For the purpose of this paper I will discuss the cause-and-effect diagram (CED). Designed by professor Kaoru Ishikawa in 1943 to separate causes of a problem while organizing the causal relationships. Ishikawa developed his “fishbone diagram” as it became to be known to explain to Kawasaki Steel Works engineers how to solve quality-related problems in products caused by statistical variation. Ishikawa realized it could be used for solving other types of problems involving continuous process improvement. Ishikawa (1982)

Constructing a CED

Step 1: Begins with stating the problem or the occurrence that has caused the investigation.

Step 2: In the example below, you can see you want to write the issue on the right side and draw an arrow from the left to the right-side

Step 3: Draw lines of the left to right arrow and these become the main factors or the major branches. These branches will become the primary causal factors of the issue and resemble the rib bones of a fish,

Step 4: For each of these major branches, you will draw out detailed causal factors that is causing each major branch to exist. These small lines are taking shape as the real issues of your problem.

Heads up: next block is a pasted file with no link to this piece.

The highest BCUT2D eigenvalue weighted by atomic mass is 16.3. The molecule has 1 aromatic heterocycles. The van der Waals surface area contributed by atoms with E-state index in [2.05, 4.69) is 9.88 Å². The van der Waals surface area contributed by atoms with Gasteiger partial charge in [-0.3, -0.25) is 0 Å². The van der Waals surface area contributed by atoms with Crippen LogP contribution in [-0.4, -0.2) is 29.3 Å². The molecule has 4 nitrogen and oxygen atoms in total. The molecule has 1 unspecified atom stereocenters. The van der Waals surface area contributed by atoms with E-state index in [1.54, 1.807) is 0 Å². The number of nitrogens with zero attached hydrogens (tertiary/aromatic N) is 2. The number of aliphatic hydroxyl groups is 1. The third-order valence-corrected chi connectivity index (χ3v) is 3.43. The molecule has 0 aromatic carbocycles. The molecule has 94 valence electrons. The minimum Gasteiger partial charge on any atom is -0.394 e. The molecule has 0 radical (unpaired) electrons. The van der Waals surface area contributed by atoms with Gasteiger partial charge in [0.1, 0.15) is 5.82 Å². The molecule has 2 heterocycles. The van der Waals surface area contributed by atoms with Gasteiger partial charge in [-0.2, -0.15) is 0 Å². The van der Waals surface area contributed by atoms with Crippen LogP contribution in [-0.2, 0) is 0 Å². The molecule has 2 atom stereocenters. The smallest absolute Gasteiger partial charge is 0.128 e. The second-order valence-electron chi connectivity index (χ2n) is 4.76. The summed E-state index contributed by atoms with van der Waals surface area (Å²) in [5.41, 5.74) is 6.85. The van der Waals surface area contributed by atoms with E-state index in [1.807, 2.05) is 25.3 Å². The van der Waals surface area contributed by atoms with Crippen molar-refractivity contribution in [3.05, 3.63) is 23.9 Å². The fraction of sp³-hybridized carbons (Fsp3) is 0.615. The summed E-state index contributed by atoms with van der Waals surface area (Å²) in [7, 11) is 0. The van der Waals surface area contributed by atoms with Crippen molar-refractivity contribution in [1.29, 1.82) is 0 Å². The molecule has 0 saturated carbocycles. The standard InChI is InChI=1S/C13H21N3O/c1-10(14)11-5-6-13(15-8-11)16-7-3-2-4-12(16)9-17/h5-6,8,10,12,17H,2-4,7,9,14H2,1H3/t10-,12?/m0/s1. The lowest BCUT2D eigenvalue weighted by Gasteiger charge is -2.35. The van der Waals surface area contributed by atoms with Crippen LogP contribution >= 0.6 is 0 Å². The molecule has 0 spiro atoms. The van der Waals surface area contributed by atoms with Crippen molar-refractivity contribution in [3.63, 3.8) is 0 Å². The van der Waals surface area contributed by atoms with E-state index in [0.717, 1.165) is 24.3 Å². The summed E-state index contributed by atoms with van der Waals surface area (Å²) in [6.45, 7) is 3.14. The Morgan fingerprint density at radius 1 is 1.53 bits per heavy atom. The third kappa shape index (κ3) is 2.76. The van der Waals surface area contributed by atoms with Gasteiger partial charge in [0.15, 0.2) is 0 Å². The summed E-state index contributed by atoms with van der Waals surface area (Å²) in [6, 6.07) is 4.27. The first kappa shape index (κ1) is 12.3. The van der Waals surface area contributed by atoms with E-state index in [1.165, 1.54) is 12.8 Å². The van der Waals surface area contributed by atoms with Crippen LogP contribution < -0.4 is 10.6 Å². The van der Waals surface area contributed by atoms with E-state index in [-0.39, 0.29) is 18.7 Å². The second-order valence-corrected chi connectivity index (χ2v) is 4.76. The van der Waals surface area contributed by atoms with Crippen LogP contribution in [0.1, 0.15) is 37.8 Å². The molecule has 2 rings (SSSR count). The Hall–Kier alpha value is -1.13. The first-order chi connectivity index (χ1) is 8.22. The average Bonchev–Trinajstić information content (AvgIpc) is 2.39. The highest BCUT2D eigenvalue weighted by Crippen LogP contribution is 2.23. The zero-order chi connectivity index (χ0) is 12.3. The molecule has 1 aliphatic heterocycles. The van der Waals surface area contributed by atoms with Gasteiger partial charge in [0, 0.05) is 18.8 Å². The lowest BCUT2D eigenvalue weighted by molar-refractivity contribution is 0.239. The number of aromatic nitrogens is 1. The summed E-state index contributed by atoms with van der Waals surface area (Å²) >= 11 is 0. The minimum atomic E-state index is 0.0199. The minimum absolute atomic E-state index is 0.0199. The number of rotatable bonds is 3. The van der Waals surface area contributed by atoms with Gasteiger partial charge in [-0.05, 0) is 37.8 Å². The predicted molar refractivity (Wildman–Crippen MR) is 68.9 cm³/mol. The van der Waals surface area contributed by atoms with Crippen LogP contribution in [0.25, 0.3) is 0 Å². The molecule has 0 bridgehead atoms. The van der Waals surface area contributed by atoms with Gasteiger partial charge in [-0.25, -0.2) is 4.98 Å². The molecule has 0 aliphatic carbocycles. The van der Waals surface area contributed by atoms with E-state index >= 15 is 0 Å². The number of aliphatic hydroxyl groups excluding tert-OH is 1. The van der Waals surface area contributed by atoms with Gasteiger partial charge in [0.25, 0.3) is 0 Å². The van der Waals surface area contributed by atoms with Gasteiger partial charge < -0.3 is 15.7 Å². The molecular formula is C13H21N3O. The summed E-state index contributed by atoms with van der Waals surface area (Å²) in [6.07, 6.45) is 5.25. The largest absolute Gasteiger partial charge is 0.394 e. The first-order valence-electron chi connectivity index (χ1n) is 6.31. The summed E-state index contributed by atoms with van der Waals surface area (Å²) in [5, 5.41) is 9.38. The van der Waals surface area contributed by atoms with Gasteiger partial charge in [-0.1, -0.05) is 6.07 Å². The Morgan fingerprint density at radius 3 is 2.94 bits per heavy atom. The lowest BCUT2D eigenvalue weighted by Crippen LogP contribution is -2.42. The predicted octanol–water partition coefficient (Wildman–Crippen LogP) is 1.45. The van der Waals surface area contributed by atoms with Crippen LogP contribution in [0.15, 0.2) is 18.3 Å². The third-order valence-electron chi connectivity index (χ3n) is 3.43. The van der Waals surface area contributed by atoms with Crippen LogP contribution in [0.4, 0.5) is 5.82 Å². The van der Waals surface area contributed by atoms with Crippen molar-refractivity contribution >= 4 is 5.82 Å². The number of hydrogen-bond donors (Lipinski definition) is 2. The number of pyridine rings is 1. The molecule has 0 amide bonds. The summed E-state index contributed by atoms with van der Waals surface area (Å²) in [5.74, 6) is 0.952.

Step  5: Take time completing your skeleton diagrams to develop and classify root cause categories, one may assume you have enough knowledge to be able to isolate and identify probable root causes, but the identified causes may not be specific or reasonable enough to continue to step 4 of the process of recommendation generation and implementation. More time can be taken here to truly identify the root cause. By taking the fish diagram and asking the five whys from each branch and the identity of the root cause becomes aware through further mapping of the causal effects.

Step four is to generate multiple solutions and recommendations.to prevent the reoccurrence of causal factors. Many hours and details can be put into identifying the causal factors. Presenting these recommendations can be a through root cause summary table. These tables can capture all the information and recommendations in one document. You will develop a summary table that has three columns. These columns will present a consolidated data preview of the entire RCA process. The first column identifies each causal factor and background information for individuals to understand the need to address this casual factor. The second column presents the causal factors mapping through the root cause analysis process. The third column is utilized for recommendations for the best course of action and the way forward in regards to the causal factor (Dogget, 2005) The maps will help categorize each root cause and allow management to see multiple courses of actions to eliminate the problem in the future.